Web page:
COLORADO SPRINGS — Voting experts are urging disabled voters to make a plan for election day, and to read up on your rights before you head to the polls.
This year's election is unlike any other due to COVID-19. According to the CDC, the disabled are more susceptible to serious implications from the Coronavirus.
The U.S. Government Accountability Office, sampled 178 polling places during the last Presidential election. The office found that 60 percent of those polling places had hindrances such as steep ramps, a lack of signage and poor parking or paths. Federal law requires that polling places be accessible to all voters.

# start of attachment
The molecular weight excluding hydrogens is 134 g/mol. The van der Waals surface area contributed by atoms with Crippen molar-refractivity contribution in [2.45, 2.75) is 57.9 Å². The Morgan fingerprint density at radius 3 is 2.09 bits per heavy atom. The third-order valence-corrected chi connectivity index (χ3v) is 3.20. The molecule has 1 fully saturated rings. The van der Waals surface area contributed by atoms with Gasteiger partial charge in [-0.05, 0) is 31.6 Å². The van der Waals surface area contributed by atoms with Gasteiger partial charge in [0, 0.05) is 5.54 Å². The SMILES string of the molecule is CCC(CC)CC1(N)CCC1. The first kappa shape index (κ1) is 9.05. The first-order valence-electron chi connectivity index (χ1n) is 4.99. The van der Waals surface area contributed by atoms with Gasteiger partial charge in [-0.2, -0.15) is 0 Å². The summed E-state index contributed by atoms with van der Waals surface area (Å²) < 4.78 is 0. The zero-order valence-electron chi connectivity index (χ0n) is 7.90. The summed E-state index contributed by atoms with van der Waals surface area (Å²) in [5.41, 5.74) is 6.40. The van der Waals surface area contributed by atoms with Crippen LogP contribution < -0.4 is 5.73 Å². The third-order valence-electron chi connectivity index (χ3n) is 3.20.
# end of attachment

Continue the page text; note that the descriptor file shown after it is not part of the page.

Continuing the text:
“Election officials need to comply with not only the help America vote act but also the Americans with disabilities act," said Ben Hovland, Chairman of the U.S. Election Assistance Commission, an agency that focuses on how elections are run across the country.
Experts say people who are disabled and plan on voting in person, should have a plan in case they need help casting their ballot.
"A polling station might focus on wheelchair accessibility but forget the fact that there are people who can't see or can't hear," said paralyzed veteran Al Kovach in an interview with our news partners. "I want to make sure that people with disabilities know you can bring a friend with them to help them cast their vote that is their right."
If you need help making a plan to vote, there's an election checklist you can take a look at. Click here for more information.